Given is a system, which does provide only implementations of fast hash algorithms (MD5, SHA1, SHA-256, SHA-512). There is no implementation of PBKDF2, bcrypt or scrypt available. The system does provide a generateDigest(algo, input) and generateMac(algo, salt, input) function. The system has also the ability to securely store a private key for the MAC-function. Due to some language restrictions, it is undesirable to implement one of the key derivation functions.

Despite its lack of an adequate key derivation function, the system should be used to generate hashes for given passwords and store them.

I wonder if it would be possible to do some simple key stretching by repeatedly calling generateMac() with the HMAC_SHA512 algorithm:

algo = 'HMAC_SHA512'

for (i = 0; i++; i < ROUNDS) {
    input = generateMac(algo, salt, input)

From a naive point of view, this does look like a feasible solution to slow down attacks on the hashes. But i do lack the experience and knowledge, if it would be a right way of doing it cyptographically.

  • 1
    $\begingroup$ Replace system with a better system $\endgroup$
    – Jack
    Commented Jan 29, 2015 at 0:28

2 Answers 2


Actually you are quite near on implementing PBKDF2. It is kind of iterated HMAC execution. So have a look here and just implement the missing parts: PBKDF2

  • $\begingroup$ That is the road i will take. The algorithm seems to be straightforward. $\endgroup$ Commented Jan 29, 2015 at 11:17

As Thor already notes, you code is already quite close to PBKDF2, and it would not be difficult to turn it into a proper PBKDF2 implementation.

Specifically, here's some (vaguely C / C++ / C# / Java / JavaScript like) pseudocode to implement PBKDF2-HMAC-SHA512, given a function HMAC_SHA512(key, message):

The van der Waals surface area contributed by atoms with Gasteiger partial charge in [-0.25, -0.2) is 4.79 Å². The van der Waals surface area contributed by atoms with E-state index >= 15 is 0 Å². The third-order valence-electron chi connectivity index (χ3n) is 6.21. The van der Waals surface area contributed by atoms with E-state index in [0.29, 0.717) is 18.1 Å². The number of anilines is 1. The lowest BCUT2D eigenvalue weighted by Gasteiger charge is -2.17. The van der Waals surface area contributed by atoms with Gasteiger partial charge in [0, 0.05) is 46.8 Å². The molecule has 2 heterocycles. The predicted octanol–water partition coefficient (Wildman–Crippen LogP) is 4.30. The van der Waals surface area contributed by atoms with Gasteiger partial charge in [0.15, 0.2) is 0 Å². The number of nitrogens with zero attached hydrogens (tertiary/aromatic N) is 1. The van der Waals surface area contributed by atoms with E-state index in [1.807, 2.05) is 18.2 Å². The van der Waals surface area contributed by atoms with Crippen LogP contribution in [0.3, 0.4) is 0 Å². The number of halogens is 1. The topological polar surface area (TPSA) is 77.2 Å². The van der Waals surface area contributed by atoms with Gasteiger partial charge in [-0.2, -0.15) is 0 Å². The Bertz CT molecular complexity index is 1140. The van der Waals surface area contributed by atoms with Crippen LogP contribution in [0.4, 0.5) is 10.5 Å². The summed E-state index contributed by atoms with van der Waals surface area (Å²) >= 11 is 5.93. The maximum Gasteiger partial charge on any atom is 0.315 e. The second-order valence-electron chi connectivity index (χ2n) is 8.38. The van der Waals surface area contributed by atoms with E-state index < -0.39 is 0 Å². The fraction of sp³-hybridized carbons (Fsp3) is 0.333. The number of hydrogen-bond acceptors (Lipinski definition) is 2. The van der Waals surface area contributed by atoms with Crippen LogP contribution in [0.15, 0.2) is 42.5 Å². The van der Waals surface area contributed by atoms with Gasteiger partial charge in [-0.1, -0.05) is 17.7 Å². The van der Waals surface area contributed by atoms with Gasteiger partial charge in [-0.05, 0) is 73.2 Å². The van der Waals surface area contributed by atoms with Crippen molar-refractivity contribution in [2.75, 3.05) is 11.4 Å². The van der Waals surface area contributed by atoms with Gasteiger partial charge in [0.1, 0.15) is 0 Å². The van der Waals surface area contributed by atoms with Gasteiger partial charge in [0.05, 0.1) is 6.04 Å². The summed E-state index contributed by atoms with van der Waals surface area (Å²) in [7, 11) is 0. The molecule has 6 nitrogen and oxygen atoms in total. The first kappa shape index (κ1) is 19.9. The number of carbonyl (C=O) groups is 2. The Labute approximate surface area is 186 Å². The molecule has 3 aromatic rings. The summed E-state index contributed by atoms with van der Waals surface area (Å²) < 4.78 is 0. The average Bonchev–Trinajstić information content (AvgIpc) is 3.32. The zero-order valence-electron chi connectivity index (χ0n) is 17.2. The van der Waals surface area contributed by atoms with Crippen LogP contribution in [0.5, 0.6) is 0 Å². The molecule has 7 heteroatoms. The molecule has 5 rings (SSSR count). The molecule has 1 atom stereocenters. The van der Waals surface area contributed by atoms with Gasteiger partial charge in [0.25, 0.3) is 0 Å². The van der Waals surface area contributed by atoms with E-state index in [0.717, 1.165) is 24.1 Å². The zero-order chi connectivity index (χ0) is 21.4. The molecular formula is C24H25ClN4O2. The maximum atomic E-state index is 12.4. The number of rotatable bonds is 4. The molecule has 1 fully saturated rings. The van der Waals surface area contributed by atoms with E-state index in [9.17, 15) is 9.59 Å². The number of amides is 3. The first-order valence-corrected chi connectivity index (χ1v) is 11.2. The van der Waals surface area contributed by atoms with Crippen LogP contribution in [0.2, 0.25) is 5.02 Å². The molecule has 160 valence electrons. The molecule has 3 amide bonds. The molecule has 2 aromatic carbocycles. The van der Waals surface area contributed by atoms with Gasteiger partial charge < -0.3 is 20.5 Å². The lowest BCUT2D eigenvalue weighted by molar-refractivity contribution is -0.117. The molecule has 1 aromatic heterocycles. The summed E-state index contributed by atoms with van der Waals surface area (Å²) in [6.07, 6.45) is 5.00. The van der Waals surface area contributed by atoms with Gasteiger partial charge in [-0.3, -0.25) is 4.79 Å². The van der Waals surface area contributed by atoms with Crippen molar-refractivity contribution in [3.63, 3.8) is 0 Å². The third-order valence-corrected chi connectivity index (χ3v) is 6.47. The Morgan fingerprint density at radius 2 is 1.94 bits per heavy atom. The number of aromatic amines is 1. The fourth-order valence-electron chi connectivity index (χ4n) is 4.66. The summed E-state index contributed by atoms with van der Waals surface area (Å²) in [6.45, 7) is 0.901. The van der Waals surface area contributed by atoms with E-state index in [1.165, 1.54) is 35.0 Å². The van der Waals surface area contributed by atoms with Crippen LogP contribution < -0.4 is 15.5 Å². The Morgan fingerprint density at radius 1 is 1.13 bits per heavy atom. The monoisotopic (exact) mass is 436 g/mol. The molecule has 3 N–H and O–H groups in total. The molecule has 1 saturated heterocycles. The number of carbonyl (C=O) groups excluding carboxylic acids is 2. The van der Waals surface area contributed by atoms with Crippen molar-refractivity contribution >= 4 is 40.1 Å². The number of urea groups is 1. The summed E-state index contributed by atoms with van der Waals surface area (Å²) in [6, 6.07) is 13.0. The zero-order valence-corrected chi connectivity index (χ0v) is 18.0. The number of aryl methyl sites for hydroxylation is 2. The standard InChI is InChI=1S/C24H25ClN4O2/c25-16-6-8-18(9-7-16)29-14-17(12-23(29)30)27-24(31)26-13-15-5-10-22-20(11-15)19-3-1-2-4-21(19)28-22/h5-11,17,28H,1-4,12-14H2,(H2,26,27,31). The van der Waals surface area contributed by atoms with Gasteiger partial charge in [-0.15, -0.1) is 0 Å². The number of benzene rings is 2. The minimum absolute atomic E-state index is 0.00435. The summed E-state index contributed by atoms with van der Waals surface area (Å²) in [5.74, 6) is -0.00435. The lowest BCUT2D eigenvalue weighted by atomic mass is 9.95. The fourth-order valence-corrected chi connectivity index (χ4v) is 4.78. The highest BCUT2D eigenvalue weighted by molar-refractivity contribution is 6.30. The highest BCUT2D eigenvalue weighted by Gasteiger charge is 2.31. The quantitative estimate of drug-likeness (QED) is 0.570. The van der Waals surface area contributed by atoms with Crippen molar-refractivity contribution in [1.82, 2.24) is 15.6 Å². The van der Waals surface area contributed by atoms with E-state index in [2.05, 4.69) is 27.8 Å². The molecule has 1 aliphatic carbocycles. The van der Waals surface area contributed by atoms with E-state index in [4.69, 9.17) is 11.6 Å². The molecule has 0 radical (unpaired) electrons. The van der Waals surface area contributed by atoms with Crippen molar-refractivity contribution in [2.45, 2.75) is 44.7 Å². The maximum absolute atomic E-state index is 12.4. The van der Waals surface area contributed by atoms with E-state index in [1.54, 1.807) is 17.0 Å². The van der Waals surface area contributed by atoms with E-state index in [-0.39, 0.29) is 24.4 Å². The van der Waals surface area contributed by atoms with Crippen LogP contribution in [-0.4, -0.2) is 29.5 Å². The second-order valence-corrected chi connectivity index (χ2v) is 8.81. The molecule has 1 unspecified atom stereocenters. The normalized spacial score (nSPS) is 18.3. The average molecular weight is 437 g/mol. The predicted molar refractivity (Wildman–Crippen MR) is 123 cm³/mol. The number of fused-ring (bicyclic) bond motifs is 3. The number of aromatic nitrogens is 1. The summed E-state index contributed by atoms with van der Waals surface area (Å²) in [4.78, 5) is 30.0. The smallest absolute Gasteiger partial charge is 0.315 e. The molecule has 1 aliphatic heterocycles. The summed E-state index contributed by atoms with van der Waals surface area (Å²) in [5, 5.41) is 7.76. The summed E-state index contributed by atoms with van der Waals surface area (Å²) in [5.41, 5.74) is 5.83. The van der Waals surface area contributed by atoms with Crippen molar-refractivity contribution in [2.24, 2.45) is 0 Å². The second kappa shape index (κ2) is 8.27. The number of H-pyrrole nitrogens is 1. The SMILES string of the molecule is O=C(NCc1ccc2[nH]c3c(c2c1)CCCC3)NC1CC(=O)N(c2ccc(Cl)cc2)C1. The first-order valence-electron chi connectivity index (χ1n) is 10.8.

function PBKDF2_HMAC_SHA512 (password, salt) {
    const blockId = "\x00\x00\x00\x01";  // = INT_32_BE(1)
    var message = salt + blockId;
    var output = "\x00" x (512 / 8);

    for (var j = 0; j < iterationCount; j++) {
        message = HMAC_SHA512(password, message);
        output ^= message;
    return output;

Note: This code assume that you want exactly one hash output block's worth of output (i.e. 512 / 8 = 64 bytes for SHA-512). If you need less, just truncate the output.

If you need more output, the PBKDF2 spec says you should increment blockId and run the code above again to generate more output blocks, but that's a rather inefficient method and I'd personally advise against it — instead, I'd suggest taking the output of the code above and using HKDF-Expand (from RFC 5869) to stretch it to the desired size. HKDF is also easy to implement using HMAC-SHA512:

function HKDF_Expand_HMAC_SHA512 (key, info, bytes) {
    var output = "", temp = "";

    if ((512 / 8) * 255 < bytes) {
        fail("Requested key length too large.");

    for (var j = 0; (512 / 8) * j < bytes; j++) {
        temp = HMAC_SHA512(key, temp + info + chr(j + 1));
        output += temp;
    return output.substr(0, bytes);

The key parameter to HKDF-Expand is the input pseudorandom key, i.e. the output of PBKDF2. The info parameter is an arbitrary string (analogous to the salt for PBKDF2) that allows you to derive multiple quasi-independent output keys from the same input key, and bytes is, obviously, the requested output length in bytes.

Note that both of the functions above return (and expect HMAC_SHA512 to return) their output as raw byte strings. Encoding the final output into some printable format (e.g. hex or base64), if desired, is up to the caller.

Also note that neither of these functions, being pseudocode, has obviously been tested. Please verify your own implementation using published test vectors, and/or by comparing the output to a known good implementation.

Notation: In both routines, when applied to string variables, the operator + denotes string concatenation, x denotes repetition, and ^ denotes bitwise XOR; the shorthand notations a += b and a ^= b mean the same as a = a + b and a = a ^ b respectively. The notation \x00 inside a double-quoted string denotes a null byte, and \x01 denotes a byte with the numeric value 1; in the HKDF-Expand code, chr(n) takes a number n between 0 and 255 inclusive, and returns a one-byte string containing a byte with the numerical value n. For a string variable s, s.substr(0, n) returns the first n bytes of s.


Your Answer

By clicking “Post Your Answer”, you agree to our terms of service and acknowledge you have read our privacy policy.

Not the answer you're looking for? Browse other questions tagged or ask your own question.